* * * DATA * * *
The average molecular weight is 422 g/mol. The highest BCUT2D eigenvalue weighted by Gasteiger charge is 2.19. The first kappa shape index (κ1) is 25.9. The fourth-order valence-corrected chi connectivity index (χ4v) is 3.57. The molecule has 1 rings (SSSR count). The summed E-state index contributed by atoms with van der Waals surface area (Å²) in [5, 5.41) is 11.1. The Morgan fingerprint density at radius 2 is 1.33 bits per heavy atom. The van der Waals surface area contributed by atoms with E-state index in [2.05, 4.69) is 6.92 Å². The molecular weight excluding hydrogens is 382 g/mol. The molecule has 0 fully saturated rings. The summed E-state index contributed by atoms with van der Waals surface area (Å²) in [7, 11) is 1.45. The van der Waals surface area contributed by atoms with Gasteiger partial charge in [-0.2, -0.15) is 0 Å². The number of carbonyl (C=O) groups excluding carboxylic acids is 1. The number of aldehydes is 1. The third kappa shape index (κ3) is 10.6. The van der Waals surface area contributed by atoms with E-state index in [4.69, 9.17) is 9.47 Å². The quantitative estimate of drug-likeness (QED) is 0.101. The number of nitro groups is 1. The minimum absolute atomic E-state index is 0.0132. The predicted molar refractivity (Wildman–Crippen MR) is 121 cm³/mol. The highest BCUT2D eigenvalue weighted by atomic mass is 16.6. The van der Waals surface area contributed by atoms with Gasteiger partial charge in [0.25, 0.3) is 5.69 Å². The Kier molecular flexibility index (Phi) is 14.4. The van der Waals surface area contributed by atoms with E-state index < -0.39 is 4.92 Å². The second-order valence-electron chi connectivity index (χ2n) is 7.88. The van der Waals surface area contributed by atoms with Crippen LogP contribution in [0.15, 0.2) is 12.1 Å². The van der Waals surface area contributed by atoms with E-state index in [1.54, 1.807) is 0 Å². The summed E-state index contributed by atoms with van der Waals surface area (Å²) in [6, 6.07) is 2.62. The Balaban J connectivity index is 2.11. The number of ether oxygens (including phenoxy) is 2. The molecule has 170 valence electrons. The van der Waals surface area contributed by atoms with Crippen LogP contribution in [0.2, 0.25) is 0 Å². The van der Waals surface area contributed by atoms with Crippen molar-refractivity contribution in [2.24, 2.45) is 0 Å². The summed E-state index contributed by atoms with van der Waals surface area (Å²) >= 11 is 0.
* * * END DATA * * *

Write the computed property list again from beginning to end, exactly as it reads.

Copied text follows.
The average molecular weight is 422 g/mol. The highest BCUT2D eigenvalue weighted by Gasteiger charge is 2.19. The first kappa shape index (κ1) is 25.9. The fourth-order valence-corrected chi connectivity index (χ4v) is 3.57. The molecule has 1 rings (SSSR count). The summed E-state index contributed by atoms with van der Waals surface area (Å²) in [5, 5.41) is 11.1. The Morgan fingerprint density at radius 2 is 1.33 bits per heavy atom. The van der Waals surface area contributed by atoms with E-state index in [2.05, 4.69) is 6.92 Å². The molecular weight excluding hydrogens is 382 g/mol. The molecule has 0 fully saturated rings. The summed E-state index contributed by atoms with van der Waals surface area (Å²) in [7, 11) is 1.45. The van der Waals surface area contributed by atoms with Gasteiger partial charge in [-0.2, -0.15) is 0 Å². The number of carbonyl (C=O) groups excluding carboxylic acids is 1. The number of aldehydes is 1. The third kappa shape index (κ3) is 10.6. The van der Waals surface area contributed by atoms with E-state index in [4.69, 9.17) is 9.47 Å². The quantitative estimate of drug-likeness (QED) is 0.101. The number of nitro groups is 1. The minimum absolute atomic E-state index is 0.0132. The predicted molar refractivity (Wildman–Crippen MR) is 121 cm³/mol. The highest BCUT2D eigenvalue weighted by atomic mass is 16.6. The van der Waals surface area contributed by atoms with Gasteiger partial charge in [0.25, 0.3) is 5.69 Å². The Kier molecular flexibility index (Phi) is 14.4. The van der Waals surface area contributed by atoms with E-state index < -0.39 is 4.92 Å². The second-order valence-electron chi connectivity index (χ2n) is 7.88. The van der Waals surface area contributed by atoms with Crippen LogP contribution in [0.15, 0.2) is 12.1 Å². The van der Waals surface area contributed by atoms with E-state index in [1.54, 1.807) is 0 Å². The summed E-state index contributed by atoms with van der Waals surface area (Å²) in [6, 6.07) is 2.62. The Balaban J connectivity index is 2.11. The number of ether oxygens (including phenoxy) is 2. The molecule has 170 valence electrons. The van der Waals surface area contributed by atoms with Crippen LogP contribution in [0.2, 0.25) is 0 Å². The van der Waals surface area contributed by atoms with Crippen molar-refractivity contribution in [2.24, 2.45) is 0 Å². The summed E-state index contributed by atoms with van der Waals surface area (Å²) >= 11 is 0.